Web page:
Rideshare Companies Should Offer an 'Electric Car Only' Option

In 2017 there were 159 million rideshare trips in New York City- with 66 million coming solely from Manhattan. In the same time period, globally, Uber facilitated four billion rides and created a $6 billion business with Uber Eats. This new influx of transport options has not gone without controversy, with rideshare companies being blamed for increased levels of traffic congestion in major cities, which leads to increases in pollution and carbon emissions and a decrease in public health.

Source:  Uber

Source: Uber

These companies aren’t going anywhere any time soon and have cemented themselves within the global infrastructure. Efforts to curtail the amounts of drivers able to work for rideshare companies, limitations on hours, and even so far as Lyft’s self imposed offer to purchase carbon offset credits, are all examples of efforts to reign in the new technology of on demand ride hailing. It is clear that technology has gotten ahead of regulation when it comes to ridesharing, and as these companies near their anniversary for a decade of existence, it is also clear that they are in deep need of an update to our current climate reality.

When Uber and Lyft were founded, they were considered upstarts challenging the status quo of the much entrenched taxi industry. There is absolutely no feasible way to consider these companies as upstarts anymore. They are both filed to go public, have more money available to them than potentially ever in the history of corporations, and have blown their local competition of taxi medallions out of the water. At some estimates, when both of these companies go public, there will be 10,000+ more millionaires in San Francisco— alone. These companies are the new status quo.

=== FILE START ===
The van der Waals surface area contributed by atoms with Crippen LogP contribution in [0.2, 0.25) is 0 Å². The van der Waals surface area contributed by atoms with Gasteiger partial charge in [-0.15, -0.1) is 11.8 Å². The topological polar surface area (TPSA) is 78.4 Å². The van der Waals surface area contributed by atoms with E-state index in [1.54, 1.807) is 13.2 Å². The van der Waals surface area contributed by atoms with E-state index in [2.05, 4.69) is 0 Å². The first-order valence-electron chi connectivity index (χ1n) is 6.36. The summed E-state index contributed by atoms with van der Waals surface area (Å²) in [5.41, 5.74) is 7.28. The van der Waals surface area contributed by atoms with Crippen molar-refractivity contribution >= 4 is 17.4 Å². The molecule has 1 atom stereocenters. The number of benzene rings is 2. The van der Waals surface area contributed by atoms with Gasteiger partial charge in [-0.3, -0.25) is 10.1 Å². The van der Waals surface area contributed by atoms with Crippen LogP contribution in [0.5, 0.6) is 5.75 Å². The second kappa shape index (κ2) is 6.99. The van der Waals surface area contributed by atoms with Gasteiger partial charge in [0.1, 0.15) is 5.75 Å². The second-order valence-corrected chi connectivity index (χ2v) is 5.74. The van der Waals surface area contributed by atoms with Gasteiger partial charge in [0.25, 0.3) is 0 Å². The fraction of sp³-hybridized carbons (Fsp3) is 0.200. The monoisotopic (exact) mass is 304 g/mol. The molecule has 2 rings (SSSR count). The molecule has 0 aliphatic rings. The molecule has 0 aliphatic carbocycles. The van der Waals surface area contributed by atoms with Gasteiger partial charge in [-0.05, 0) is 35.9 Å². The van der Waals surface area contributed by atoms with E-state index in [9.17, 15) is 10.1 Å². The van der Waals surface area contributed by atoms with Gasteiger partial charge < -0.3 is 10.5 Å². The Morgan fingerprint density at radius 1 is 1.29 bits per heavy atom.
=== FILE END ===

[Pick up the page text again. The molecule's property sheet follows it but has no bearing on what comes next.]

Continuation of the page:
So how does all of this relate back to climate change?

Source:  Uber

Source: Uber

If these companies are the new status quo, then they should act like it. It is an unavoidable fact that extreme climate change is happening, and that global corporations are a monumental perpetuator of the existential crisis that is currently facing the entirety of Earth.

At least with Uber, this is a company that has had to spend untold amounts of money, undergo numerous executive departures, and even changed their logo to seem more friendly. While historically less cutthroat, Lyft is also a company that really, really, wants you to think that they’re just your friendly neighborhood cab— despite the fact that they’re suing New York City over the city’s decision to make rideshare companies pay a minimum wage.

This is all to say that these companies clearly care about their public image, and have (since their inception) garnered enough economic standing to make global economic decisions. Elon Musk recently mused that Tesla’s mere existence speeds up the transition to the ideal of sustainable transport by at least 10 years. This makes total sense, given that when Tesla started out, oil and gas companies were actively lobbying electric cars out of existence. If Uber and Lyft gave their riders an option to filter their trips in a way that they only took their rideshare trips in electric vehicles, this could incentivize a similar electric acceleration in the rideshare market.

Source:  Uber

Source: Uber

66% of global consumers, and an astonishing 73% of millenials have reported that they would spend more money on sustainable products in comparison to less eco-friendly products of the same type. While an ‘Electric Only’ option might not be necessarily more expensive, there’s a chance for it to be slower. This could be a stretch of the imagination, but since time is money (or as the idiom goes), rideshare passengers might not mind the extra few minutes at pick-up, it they know that their trips are lessening the burden on the environment.

Neigh-sayers will say that electric cars still need electricity from somewhere, and that the majority of that electricity comes from non-renewable resources. This is true in one sense, that both ends need to be renewable for an electric car to be fully sustainable, but it is also usually a disingenuous attack. As more and more renewable energy capacity comes online, that electricity needs to go somewhere, and if a global rideshare corporation was to set a goal of having more riders go electric, then it very much stands to reason that is we can incentivize a transition— we should.